On Campus, Athletics, Featured Story

Chris Herren, BC ’97, Brings Lessons In Sobriety Back To Chestnut Hill

Marijuana. Cocaine. Oxycontin. Heroin.

That was the progression of just some drugs used by former Boston College basketball player Chris Herren, who has taken to sharing his story in an attempt to inspire students to avoid a similar path. He spoke Friday at Robsham Theater about his experiences with substance abuse and his return to sobriety after his near-death experience in 2008. Now, The Herren Project, an anti-substance abuse initiative, works to educate the public about the dangers of experimentation with substances.

Referencing his brief time at BC, Herren explained that he was suspended for drug use, and, soon afterwards, suffered the same consequences at Fresno State, for the Denver Nuggets, and the Boston Celtics. Because of his substance-related decisions, Herren left for China and Turkey to play for their teams, although none of these relationships lasted very long due to his extended drug usage.

“At one point in the NBA, I was spending over $20,000 on oxycontin, heroin, and other narcotics,” Herren said.

He told the audience that he had his best years during his time as the Massachusetts High School Player of the Year and as McDonald’s All-American.

Herren believes that many people know him for his drug history, rather than his performance as a player. Although it seems difficult to expect him to leave with anything but a notorious reputation, Herren thinks that his story might prove helpful to students familiar with it.

Related: Rediscovering Chris Herren: The Star BC Lost And The Kid It Forgot

When he found himself in the hospital struggling with his drug addiction, he felt lost. Rather than seeking out help, Herren wanted to kill himself to end the suffering. But when ultimately left to decide, Herren chose to continue on the struggle for sobriety rather than ending his life.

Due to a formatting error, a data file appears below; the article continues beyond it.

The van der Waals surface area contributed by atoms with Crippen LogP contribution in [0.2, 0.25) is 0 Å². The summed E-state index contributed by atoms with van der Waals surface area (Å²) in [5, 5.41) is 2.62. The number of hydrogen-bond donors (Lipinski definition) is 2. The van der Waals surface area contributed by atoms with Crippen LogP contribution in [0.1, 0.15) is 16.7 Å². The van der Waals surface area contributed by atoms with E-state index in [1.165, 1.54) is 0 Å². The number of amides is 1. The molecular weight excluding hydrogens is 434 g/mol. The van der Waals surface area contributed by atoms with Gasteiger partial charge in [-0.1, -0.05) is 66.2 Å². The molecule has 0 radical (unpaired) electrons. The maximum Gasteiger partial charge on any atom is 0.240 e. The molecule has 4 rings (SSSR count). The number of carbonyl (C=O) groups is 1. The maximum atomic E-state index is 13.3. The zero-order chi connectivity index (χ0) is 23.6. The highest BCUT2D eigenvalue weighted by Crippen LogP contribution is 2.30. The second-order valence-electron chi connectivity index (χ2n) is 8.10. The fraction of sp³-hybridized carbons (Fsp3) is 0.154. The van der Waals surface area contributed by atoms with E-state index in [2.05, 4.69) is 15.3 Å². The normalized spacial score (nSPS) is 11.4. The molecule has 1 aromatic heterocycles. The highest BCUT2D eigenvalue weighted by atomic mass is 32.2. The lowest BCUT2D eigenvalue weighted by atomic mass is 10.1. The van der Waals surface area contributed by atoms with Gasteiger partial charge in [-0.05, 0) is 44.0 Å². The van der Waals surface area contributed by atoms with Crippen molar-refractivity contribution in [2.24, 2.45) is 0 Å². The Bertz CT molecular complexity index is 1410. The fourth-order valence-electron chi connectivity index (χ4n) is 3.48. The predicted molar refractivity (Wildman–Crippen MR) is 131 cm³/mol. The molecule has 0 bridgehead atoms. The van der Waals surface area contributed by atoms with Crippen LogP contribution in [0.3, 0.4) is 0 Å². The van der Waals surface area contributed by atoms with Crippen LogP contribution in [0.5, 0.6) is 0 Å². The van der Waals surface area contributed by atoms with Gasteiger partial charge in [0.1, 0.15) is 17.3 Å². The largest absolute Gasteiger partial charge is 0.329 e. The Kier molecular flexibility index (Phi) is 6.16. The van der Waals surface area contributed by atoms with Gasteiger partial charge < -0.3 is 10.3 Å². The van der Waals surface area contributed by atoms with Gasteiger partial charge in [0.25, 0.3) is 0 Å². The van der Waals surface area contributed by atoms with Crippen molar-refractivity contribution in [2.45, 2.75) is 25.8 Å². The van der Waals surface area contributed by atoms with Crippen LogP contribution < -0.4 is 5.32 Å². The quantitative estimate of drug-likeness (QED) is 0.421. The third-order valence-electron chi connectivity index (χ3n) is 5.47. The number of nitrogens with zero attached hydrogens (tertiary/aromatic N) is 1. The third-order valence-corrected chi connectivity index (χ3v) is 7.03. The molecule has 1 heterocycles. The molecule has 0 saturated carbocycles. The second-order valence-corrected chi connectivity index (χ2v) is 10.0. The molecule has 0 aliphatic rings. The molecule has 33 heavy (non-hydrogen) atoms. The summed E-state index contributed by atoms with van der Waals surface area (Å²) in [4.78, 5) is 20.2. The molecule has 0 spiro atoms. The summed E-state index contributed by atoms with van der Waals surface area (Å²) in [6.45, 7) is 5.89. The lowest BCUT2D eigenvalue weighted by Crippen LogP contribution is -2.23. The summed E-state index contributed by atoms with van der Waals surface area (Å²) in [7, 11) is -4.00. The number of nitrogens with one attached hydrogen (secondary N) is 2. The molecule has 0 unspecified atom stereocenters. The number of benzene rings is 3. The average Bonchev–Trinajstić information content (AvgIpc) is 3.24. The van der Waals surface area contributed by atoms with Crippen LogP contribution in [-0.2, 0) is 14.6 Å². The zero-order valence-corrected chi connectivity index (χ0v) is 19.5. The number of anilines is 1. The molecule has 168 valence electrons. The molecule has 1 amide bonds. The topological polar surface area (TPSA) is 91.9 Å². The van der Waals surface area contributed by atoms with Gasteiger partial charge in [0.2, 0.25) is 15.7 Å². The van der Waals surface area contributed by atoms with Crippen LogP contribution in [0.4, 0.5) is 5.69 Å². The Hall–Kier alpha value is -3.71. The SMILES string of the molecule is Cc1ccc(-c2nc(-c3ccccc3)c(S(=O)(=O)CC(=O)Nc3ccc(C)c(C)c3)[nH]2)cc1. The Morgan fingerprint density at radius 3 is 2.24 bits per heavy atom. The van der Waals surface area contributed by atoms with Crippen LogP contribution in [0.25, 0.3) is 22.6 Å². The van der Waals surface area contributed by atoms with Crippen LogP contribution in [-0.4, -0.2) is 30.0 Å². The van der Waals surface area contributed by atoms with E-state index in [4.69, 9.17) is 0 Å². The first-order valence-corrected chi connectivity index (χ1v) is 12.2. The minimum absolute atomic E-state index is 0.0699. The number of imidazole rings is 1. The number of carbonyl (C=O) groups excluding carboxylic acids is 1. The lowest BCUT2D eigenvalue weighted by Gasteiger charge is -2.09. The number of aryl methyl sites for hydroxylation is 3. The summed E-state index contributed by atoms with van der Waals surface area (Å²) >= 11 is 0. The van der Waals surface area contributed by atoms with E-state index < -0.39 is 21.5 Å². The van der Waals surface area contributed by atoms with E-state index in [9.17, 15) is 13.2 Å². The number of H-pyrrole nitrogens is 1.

His talk stemmed from an experience in June 2008, when he almost died from a heroin overdose. Without any money or access to health care, Herren found himself out on the streets with limited options for rehabilitation. He said living so close to death and then finding a network of support helped him return to sober living.

After his recovery, Herren wrote Basketball Junkie, and helped with the release of ESPN Films documentary Unguarded.

Responding to his public appeal to others struggling with drug addiction, thousands of people reached out for advice and support. In 2011, The Herren Project was formed. It serves today as an outreach program that aims to educate the public on the dangers of substance abuse.

Herren’s self-titled project has taken to matching those with substance issues to treatment, serving as an intermediary between addicts and resources available to them. The Herren Project is a response to the increasing number of people struggling with substance abuse, he said.

The project is geared toward helping those who struggle with substance abuse take their first steps toward recovery. Its educational programs and resources are designed to increase awareness on the often overlooked or ignored signs of addiction.

Although most of The Herren Project’s initiatives involve education and public awareness, Herren also provides scholarships to programs, clinics, and camps to help with self-confidence.

“I am a voice for the kids who cut, who burn, who are bullied,” Herren said. “I am a voice for the people who are lost.”

Although Herren’s substance abuse damaged relationships with his wife, his children, his career, and even himself, he sees in this personal loss a potential gain for those who struggle with drugs, alcohol, and anger.

“Today I am grateful for everything that I have lost and for everything that I have gained,” he said. “Because of all this, I found my soul and my purpose in life. Hopefully, I can be a game changer.”

Featured Image by Elizabeth Faus / Heights Staff

March 23, 2015